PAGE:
What do you want to show with your drama?

Well, I live in the Valencian Community, where people speak both Spanish and Catalan. I chose to write in Catalan in order for drama to contribute towards preserving this language. The situation has improved because there are regular classes in Catalan at schools and my second intention is to consider drama as a mirror of the world in which I live and of its contradictions. The fact that Europe is not the result of present time, but the result of history, such as World War I and World War II, is also important to me as well as the history of Spain, the civil war there, the post war, the recovery of democracy. That is why I like working with the hallmarks of society in which we live. I tried to tell the stories that I would like to be told.

Each play is totally different. When you have been writing for a long time, you evolve according to the things that happen to you and you write different things. Writing is not the same when you are 30 years old and when you are 50 or 60.

Do you have any projects right now?

I do. I have written many scripts over the years and that has made it hard for me to write drama. Some of the series in which I was involved were extremely long, for example 7 years. Right now, I am trying to resume writing drama but the situation has changed for 30 years and now it is very difficult to play drama, especially if there are 4 or 5 characters, it is too long or it is not comedy. Under these conditions, it is necessary to look for interesting things that can be played.

Do you prefer writing drama or scripts?

Well, they are completely different. Writing for television is teamwork, there is not a single writer, so it is a less creative work. Theatrical writing takes place in solitude and right now, I find it hard to write drama.

How important is writing in times of crisis?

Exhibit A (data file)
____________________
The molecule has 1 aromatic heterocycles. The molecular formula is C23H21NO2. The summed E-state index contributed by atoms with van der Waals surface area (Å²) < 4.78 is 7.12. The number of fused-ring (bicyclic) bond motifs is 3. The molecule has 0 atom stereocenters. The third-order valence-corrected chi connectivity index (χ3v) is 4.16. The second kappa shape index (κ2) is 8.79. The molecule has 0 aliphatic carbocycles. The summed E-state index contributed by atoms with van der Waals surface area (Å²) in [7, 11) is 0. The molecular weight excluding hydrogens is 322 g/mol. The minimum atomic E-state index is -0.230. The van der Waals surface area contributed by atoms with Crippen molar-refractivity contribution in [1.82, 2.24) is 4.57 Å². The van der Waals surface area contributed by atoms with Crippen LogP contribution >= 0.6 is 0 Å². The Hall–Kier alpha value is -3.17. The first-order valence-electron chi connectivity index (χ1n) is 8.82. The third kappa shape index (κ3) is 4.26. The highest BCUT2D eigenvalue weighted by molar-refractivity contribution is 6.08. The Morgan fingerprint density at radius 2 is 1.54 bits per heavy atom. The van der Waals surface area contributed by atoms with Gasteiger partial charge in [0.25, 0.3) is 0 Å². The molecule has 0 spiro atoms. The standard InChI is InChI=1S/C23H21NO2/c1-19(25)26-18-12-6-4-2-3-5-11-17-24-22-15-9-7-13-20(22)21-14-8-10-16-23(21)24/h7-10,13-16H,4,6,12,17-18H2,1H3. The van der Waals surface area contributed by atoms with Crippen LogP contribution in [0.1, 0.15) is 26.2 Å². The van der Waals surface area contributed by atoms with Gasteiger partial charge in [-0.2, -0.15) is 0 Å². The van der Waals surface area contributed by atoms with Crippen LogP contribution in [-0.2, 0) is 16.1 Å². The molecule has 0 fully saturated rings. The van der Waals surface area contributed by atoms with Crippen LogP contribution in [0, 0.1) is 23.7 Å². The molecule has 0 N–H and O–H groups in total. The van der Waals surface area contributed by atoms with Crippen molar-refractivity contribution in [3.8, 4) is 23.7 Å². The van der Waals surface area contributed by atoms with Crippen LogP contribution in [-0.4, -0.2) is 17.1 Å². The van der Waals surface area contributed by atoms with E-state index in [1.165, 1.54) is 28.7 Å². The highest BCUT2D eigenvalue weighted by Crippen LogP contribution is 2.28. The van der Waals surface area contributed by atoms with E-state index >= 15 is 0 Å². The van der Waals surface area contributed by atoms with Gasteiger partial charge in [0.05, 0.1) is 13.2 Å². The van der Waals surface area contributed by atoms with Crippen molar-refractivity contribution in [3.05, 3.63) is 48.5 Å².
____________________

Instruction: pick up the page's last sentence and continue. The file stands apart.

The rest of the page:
I think it is very important because the best theatre works are mirrors of the contradictions in society. A Doll’s House or An Enemy of the People by Ibsen are still relevant after 200 years because they still show problems that are typical of present society, for instance the role of women or how political interests are sometimes above the truth. These things cannot be put aside and theatre is a more direct mirror than films because you are seeing the actor and there is contact, you can feel what the character is feeling.

What is your favourite topic?

I love talking about human nature but without forgetting that there are external factors that affect humans. In Spain, we still have legacy of a civil war that was very hard and of a very difficult post war, as happened in Europe with World War I and World War II. That affected our grandparents and our parents and we run the risk of many attitudes recurring. I think it is important to have all this in drama and to generate fascination to spectators by the stories being told, so that they can think about what happened and reflect on it.

Are you happy with the fact that your play “Maror” was read in the Athens branch of Instituto Cervantes?

Yes, I am happy. My works have been translated into many languages and Greek is one of the languages to which they have been translated the most. The classical Greek theatre has been essential. In The venom of theatre, I talk about Socrates and Xenophon so I feel very close to Greece and its culture, which is the mother of all European culture. I think we would be nothing without Greece and that is why I feel very happy to be here, this is wonderful.